After supper, I splashed around in the lake. It felt amazing. Between the layers of bug repellent & sunscreen on my skin & 3 days of hiking, I felt grubby. The water was cold & refreshing. This was our last night in the mountains - The temperature was warm, & the stars bright. I slept well that night. We broke camp after breakfast at about 9:45am, & hiked another 3ish miles, down to where our vehicle was awaiting us. We hiked on the mountain side, following the roaring river down to East Rosebud Lake - the end of the trail! It was like 11:30am - we made it! Civilization! All in all - it could not have been a better hiking experience. We didn't get eaten by grizzly bears or torn apart by wolves, (we did see some wolf poop near the trail) & no one got injured!
Bud, Ruth, Dianne & myself at the end of the trial. (Steph took the pic - thanks girl!)
Throughout the hike, I was constantly amazed by the views - the sheer size of the mountains, the roaring waterfalls, the crystal clear lakes & delicate wildflowers that carpeted the earth's floor.…Don't know how many times I stopped along the path to have "wow" moment, when standing on the edge of a cliff by a waterfall or looking at the mountains.… So much beauty is up there, that no one would normally ever see. But its beauty that God put there for his glory alone. No one has to see it, because He does. I felt very fortunate to be able to share the sights that not many eyes get to see. The old hymn "This Is My Father's World" kept coming to mind as I was hiking. What a beautiful world we have, I feel so blessed to live where I do. I'd do the hike again in a heartbeat (wanna go with me?!) - I truly loved every moment of it.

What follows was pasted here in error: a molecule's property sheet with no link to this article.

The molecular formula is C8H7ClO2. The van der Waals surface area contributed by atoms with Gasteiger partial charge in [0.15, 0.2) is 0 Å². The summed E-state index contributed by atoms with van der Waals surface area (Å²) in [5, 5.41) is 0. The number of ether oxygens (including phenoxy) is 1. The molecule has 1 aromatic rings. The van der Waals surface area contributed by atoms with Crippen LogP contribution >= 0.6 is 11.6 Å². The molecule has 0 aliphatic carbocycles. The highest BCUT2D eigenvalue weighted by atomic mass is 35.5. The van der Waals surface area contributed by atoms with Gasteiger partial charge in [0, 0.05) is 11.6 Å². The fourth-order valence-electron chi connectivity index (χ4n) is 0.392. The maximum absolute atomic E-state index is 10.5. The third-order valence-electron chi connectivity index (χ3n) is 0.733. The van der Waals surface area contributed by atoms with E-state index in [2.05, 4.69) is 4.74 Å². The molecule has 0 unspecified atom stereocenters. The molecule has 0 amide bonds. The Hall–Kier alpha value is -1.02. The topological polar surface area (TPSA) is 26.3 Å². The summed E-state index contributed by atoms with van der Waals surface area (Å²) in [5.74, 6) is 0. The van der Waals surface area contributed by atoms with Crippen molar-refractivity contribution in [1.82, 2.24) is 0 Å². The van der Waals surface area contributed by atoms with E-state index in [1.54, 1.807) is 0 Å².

-GB

__Click here to see map of The Beaten Path __

photo cred: Steph




16 comments:

  1. Thanks for such a detailed account! I'm doing the beaten path this August for the first time and can't wait. Your pictures and info have def encouraged me to go for it!

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    1. Hey there! Thank you so much for taking the time to read and comment! Really appreciate it! It's a rad hike, and not vert strenuous at all. I hope you have a BLAST on it! By August, most of the snow drifts should be gone, and the creeks down somewhat also. And I will also add, the mosquitoes were only bad the first day, after that - we seemed to be too high for them to bother us. :)